1 vote

Adverb relative clause or nominal relative clause?

It never snows [where I live]. Yes: it's a 'fused' relative construction (your nominal relative) in which "where" is a preposition, thus where I live is a preposition phrase. It has a ...
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1 vote

Adverb relative clause or nominal relative clause?

The sentence is fine as is. “Where I live” is an adverbial clause. It modifies the verb “snows” and answers the question “where”. I wouldn’t call it a “relative” clause, though.
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1 vote
Accepted

Getting rid of non-restrictive clause in the end of a sentence

It is quite clear without the comma. It means it overrides both properties. I don't understand what you think is being stressed by inserting a comma. I know that the pause that the comma implies ...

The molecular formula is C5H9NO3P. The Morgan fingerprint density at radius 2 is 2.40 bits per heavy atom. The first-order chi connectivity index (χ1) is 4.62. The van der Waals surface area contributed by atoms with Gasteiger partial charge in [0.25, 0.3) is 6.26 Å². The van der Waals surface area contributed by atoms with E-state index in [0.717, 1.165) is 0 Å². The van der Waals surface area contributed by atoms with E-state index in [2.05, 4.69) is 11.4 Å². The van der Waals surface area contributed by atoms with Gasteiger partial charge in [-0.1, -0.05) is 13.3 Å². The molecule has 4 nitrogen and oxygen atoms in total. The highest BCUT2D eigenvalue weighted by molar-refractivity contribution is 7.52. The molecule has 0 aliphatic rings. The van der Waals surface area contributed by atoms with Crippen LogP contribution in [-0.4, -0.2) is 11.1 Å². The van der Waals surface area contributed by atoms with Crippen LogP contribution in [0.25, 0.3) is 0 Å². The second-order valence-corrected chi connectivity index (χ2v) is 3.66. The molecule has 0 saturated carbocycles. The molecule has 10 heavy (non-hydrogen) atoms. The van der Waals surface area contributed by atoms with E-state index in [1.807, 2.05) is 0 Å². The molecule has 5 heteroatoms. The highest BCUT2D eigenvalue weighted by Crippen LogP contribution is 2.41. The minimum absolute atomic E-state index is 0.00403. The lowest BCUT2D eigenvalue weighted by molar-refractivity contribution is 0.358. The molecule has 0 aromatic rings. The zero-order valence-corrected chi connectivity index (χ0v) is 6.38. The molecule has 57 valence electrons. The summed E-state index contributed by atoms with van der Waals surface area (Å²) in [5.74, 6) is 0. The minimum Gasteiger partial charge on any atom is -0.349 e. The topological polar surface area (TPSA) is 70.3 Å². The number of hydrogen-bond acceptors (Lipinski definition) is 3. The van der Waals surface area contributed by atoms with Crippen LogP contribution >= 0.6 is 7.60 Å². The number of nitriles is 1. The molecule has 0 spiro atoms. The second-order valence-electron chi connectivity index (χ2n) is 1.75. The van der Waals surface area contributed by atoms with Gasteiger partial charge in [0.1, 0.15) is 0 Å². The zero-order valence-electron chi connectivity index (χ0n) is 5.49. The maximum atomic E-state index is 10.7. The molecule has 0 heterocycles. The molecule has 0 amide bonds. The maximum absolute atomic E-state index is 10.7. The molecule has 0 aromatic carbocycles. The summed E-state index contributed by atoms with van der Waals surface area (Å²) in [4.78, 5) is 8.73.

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  • 147k
1 vote
Accepted

Shortening multiple relative clauses

To be honest, you do not really need "living with him", as "my husband takes care of our children" is sufficient information to see that the children live with him. So it should be ...
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  • 3,054
1 vote

Grammar of relative clause

They both are. The difference is in how the writer (the "me") currently experiences that gift: The book which my mother gave me last summer is interesting This means that the book is ...
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  • 1,477

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